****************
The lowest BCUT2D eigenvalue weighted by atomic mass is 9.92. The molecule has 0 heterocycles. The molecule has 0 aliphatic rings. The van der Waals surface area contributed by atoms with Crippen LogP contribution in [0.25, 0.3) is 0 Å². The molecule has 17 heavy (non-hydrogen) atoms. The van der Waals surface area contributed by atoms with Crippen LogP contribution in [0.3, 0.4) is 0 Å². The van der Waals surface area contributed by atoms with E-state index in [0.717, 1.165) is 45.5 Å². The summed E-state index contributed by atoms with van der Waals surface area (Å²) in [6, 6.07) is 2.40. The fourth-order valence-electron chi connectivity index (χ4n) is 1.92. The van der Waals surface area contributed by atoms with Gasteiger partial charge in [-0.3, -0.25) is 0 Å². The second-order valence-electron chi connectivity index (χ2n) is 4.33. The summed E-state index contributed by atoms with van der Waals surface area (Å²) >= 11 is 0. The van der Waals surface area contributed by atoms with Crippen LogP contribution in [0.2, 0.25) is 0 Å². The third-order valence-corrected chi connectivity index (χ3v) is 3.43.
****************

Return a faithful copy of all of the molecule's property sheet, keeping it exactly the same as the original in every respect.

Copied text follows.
The lowest BCUT2D eigenvalue weighted by atomic mass is 9.92. The molecule has 0 heterocycles. The molecule has 0 aliphatic rings. The van der Waals surface area contributed by atoms with Crippen LogP contribution in [0.25, 0.3) is 0 Å². The molecule has 17 heavy (non-hydrogen) atoms. The van der Waals surface area contributed by atoms with Crippen LogP contribution in [0.3, 0.4) is 0 Å². The van der Waals surface area contributed by atoms with E-state index in [0.717, 1.165) is 45.5 Å². The summed E-state index contributed by atoms with van der Waals surface area (Å²) in [6, 6.07) is 2.40. The fourth-order valence-electron chi connectivity index (χ4n) is 1.92. The van der Waals surface area contributed by atoms with Gasteiger partial charge in [-0.3, -0.25) is 0 Å². The second-order valence-electron chi connectivity index (χ2n) is 4.33. The summed E-state index contributed by atoms with van der Waals surface area (Å²) >= 11 is 0. The van der Waals surface area contributed by atoms with Crippen LogP contribution in [0.2, 0.25) is 0 Å². The third-order valence-corrected chi connectivity index (χ3v) is 3.43.